One fundamental construction in modern algebraic number theory is that of the completion of a number field with respect to an absolute value, the p-adic numbers being a particular case. I will introduce the idea behind this construction and explore some of its consequences.

**1. Introduction**

Let denote the set of prime numbers. For now lets fix . If , then clearly , so the first relation is *stronger* than the second and and will be more similar or *closer* to each other if the first relation holds. This is the basic idea to define the metric on :** **

**Definition 1** * For each prime define the function the following way. For , write it as where each is a (possibly negative) integer and zero for all but finitely many . Then . This induces a metric on by . *

While so far it seems intuitive, lets think about the special case . Then we are saying that is closer to than , and the sequence is converging to as goes to infinity.

More generally we can define in an arbitrary number field (which is just a name for finite field extensions of ) the notion of absolute value:** **

**Definition 2** Let be a field and a function which satisfies the following properties for all :

1 and23

We call an absolute value. If instead of condition it satisfies

3′

the absolute value is called non-archimedean, otherwise it is called archimedean.

It is easy to prove that the usual absolute value in and satisfy this definition. Also when restricted to a subfield, like or a number field, the usual absolute value still are archimedean absolute values.

A more important example for us here is the above defined on . It is called the *p-adic absolute value* and it is not hard to verify that it is indeed a non-archimedean absolute value. More generally, in any number field , we can define a similar absolute value, but instead of using prime numbers, we must use prime ideals. Since the set of integral elements on , call it , is a Dedekind domain and is the field of fractions of , each element defines a principal fractional ideal, which is then uniquely factorized as product of prime ideals, almost the same way rational numbers are factorized uniquely into prime numbers. We can then define an absolute value on for each prime ideal using the same idea used to define the absolute value on .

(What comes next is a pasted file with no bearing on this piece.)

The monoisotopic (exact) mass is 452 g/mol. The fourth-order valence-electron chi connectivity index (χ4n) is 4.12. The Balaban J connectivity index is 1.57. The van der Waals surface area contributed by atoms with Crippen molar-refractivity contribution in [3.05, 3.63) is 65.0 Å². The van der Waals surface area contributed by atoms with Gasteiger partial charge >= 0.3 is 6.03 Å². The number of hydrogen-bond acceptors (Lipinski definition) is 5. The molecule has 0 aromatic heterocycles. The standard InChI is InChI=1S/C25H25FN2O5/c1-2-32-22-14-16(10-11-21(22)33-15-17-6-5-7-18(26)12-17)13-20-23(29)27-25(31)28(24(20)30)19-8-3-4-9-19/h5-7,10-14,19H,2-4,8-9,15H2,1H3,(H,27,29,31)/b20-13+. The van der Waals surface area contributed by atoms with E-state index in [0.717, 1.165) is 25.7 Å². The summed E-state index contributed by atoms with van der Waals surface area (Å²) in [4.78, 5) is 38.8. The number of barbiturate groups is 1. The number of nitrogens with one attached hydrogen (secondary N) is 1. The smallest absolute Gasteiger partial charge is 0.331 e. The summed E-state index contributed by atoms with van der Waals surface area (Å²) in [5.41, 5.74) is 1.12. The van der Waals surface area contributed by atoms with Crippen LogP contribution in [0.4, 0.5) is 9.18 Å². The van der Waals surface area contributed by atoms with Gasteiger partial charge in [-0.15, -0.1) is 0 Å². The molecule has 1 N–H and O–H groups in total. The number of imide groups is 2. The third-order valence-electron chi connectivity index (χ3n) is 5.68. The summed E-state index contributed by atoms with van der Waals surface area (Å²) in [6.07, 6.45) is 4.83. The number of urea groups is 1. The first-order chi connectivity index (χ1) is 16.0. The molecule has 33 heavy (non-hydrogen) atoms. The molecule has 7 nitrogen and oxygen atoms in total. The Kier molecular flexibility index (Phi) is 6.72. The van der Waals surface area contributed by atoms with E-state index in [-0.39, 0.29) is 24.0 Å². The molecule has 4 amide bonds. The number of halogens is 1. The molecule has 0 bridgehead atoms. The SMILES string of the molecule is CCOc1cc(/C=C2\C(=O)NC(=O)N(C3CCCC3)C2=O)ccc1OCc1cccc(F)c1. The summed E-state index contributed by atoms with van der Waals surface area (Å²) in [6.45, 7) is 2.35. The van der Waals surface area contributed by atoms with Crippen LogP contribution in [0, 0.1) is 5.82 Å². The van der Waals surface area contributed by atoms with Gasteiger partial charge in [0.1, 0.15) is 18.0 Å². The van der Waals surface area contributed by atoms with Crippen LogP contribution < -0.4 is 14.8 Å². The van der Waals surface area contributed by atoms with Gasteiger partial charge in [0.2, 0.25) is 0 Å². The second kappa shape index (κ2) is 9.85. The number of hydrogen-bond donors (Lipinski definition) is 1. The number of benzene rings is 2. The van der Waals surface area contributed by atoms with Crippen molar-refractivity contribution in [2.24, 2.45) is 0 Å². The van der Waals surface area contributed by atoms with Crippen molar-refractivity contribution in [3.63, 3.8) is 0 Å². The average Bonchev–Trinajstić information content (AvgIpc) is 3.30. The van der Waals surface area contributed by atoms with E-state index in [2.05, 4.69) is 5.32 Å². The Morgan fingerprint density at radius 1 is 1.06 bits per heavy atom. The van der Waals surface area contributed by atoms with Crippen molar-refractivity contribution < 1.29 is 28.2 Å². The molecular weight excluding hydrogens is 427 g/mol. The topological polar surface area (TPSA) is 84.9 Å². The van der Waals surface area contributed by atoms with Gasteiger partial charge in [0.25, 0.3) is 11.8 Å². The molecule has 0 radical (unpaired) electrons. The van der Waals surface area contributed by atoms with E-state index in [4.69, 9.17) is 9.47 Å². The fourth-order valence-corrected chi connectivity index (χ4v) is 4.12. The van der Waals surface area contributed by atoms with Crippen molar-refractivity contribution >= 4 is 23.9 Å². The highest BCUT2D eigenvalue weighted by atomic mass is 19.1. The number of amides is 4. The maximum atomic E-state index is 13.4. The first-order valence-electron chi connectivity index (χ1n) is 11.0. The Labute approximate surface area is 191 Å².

It is easy to verify that, for each absolute value, the distance defined by is indeed a metric. And since we have a metric, we can now complete our field with respect to that metric. In the case of the p-adic absolute value, the obtained complete field is denoted by and is called the *p-adic field*.

In the rest of the post I try to give good reasons why this construction is useful. First I will show how the well-known Chinese Remainder Theorem looks like in this setting. Second I will explain how the Newton’s method to approximate roots of regular functions can be applied to this metric.

**2. Chinese Remainder Theorem **

From basic point set topology we know that from a metric we can define a natural topology. We say that two absolute values are equivalent if they give the same topology. It is not hard to see that if are primes (in ), then the absolute values and are non-equivalent.** **

**Theorem 3 (Chinese Remainder Theorem for valued fields)** * Let be non-equivalent absolute values on a field and let and arbitrary elements in . Then there is some such that for all . *

Actually this is usually called the Weak Approximation Theorem and, as stated, is not quite equivalent to the Chinese Remainder theorem (well, logically all theorems are equivalent, but of course that’s not what I mean here). For instance, the classic Chinese Remainder Theorem in would provide an integer satisfying some integer congruences, while the Weak Approximation Theorem, with would provide a rational number satisfying some set of rational congruences.

Another way I like to think about this theorem when applied to is as follows. We consider a finite set of primes, call it , and define, for a function , . Then the constant functions are dense, for the induced metric, in the set of all functions . Of course instead of a set of primes we can consider, more generally, a set of non-equivalent absolute values in any field. Recently I learned that it is in this form that the weak approximation theorem has a stronger version, called (unsurprisingly) the strong approximation theorem. I plan to write about this in a future post.